10 December 2014

The Ebbing Tide of Human Rights

Several years ago I wrote Looking for Bedrock: Accounting for Human Rights in Classical Liberalism, Modern Secularism, and the Christian Tradition (download here). I've previously blogged on the topic of human rights (here, here,and here, for example) but suffice it to say that in my published article I expressed concern about the future of human rights as a meaningful form of discourse.

Several reasons animated my concerns but one was the dissociation of the notion of human rights from a thick anthropology. If there's no consensus on what human beings are, then there should be concern that the very notion of rights has no substance to which to attach. Rights-talk untethered from what it means to be human can lead toward a denial of the existence of rights (in the sense of a trump of other considerations) or an expansion of the set of rights-bearers to include non-humans such as "higher" species of animals. Or both.

Go here to read Eric Posner's instructive piece in The Guardian. Titled The Case Against Human Rights, Posner first argues that 
The truth is that human rights law has failed to accomplish its objectives. There is little evidence that human rights treaties, on the whole, have improved the wellbeing of people. The reason is that human rights were never as universal as people hoped, and the belief that they could be forced upon countries as a matter of international law was shot through with misguided assumptions from the very beginning.
Second, Posner asserts that the 1990s represented the high-water mark of the idea of human rights. Since 9/11, however, the tide has ebbed for a number of reasons including:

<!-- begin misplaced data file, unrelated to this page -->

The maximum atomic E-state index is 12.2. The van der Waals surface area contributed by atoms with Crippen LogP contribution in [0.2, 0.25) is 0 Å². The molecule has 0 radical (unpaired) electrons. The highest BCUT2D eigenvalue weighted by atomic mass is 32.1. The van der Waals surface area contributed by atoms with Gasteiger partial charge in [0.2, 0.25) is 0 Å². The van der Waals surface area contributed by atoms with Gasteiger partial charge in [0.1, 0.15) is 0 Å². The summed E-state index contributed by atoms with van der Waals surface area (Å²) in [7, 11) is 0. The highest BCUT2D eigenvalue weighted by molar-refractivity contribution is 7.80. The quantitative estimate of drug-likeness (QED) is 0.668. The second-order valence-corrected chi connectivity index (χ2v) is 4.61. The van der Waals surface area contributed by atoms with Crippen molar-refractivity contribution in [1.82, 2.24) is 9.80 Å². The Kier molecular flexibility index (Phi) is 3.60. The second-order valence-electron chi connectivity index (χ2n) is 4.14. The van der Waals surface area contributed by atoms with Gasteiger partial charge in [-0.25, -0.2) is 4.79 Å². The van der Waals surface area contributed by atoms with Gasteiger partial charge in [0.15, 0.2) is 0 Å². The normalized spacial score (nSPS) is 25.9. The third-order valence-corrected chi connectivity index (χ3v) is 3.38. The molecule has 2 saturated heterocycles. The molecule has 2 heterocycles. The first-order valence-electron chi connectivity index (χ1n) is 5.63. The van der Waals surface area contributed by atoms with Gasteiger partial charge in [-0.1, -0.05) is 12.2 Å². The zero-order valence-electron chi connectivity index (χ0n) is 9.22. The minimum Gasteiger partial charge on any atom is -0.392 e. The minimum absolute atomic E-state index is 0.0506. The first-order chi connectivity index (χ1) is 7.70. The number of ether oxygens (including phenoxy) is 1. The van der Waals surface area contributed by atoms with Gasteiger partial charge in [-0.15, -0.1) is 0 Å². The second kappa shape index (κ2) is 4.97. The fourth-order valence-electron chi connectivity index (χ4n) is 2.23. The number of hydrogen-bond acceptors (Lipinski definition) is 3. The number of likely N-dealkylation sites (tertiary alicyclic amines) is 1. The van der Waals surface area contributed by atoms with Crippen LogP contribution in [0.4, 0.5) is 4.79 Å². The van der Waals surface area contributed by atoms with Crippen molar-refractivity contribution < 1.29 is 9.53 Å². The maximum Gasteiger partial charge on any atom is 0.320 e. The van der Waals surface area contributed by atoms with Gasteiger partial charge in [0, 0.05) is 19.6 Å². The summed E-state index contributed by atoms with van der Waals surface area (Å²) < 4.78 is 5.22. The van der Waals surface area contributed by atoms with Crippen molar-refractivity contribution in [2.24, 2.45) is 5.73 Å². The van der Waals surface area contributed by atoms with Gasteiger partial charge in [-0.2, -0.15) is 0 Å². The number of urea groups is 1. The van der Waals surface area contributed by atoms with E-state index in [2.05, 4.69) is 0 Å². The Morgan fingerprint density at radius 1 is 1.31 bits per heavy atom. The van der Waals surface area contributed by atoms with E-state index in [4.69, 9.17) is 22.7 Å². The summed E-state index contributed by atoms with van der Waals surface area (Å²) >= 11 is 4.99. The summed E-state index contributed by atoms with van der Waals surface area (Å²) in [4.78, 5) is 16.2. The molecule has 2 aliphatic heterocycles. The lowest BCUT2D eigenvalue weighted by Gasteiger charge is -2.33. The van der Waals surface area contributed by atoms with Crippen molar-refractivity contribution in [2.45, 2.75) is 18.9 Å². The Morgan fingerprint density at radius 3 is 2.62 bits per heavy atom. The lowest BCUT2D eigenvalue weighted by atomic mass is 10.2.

America’s recourse to torture was a significant challenge to the international human rights regime. The United States was a traditional leader in human rights and one of the few countries that has used its power to advance human rights in other nations. Moreover, the prohibition on torture is at the core of the human rights regime; if that right is less than absolute, then surely the other rights are as well.

Posner goes on to note several additional reasons why the idea of human rights is waning included some about which I expressed concern in my article. His conclusion is insightful: "It is time to start over with an approach to promoting wellbeing in foreign countries that is empirical rather than ideological." In other words, the proponents of human rights should stop talking about rights in the abstract. They should stop worrying about formal inclusion of various and sundry rights in national constitution. Instead, they should simply work toward improving the plight of the oppressed through verifiable means.

I find much to applaud in Posner's critique and much to support in his alternative to the traditional model of human rights activism. I cannot, however, join in his abdication of rooting any sort of ameliorative efforts in the reality of a distinctive human nature.

Without more, Posner's well-intended efforts to reorient human right will simply increase the efficiency of a different set of priorities. In Posner's utilitarian world, the trains will run on time but who knows where they are going?

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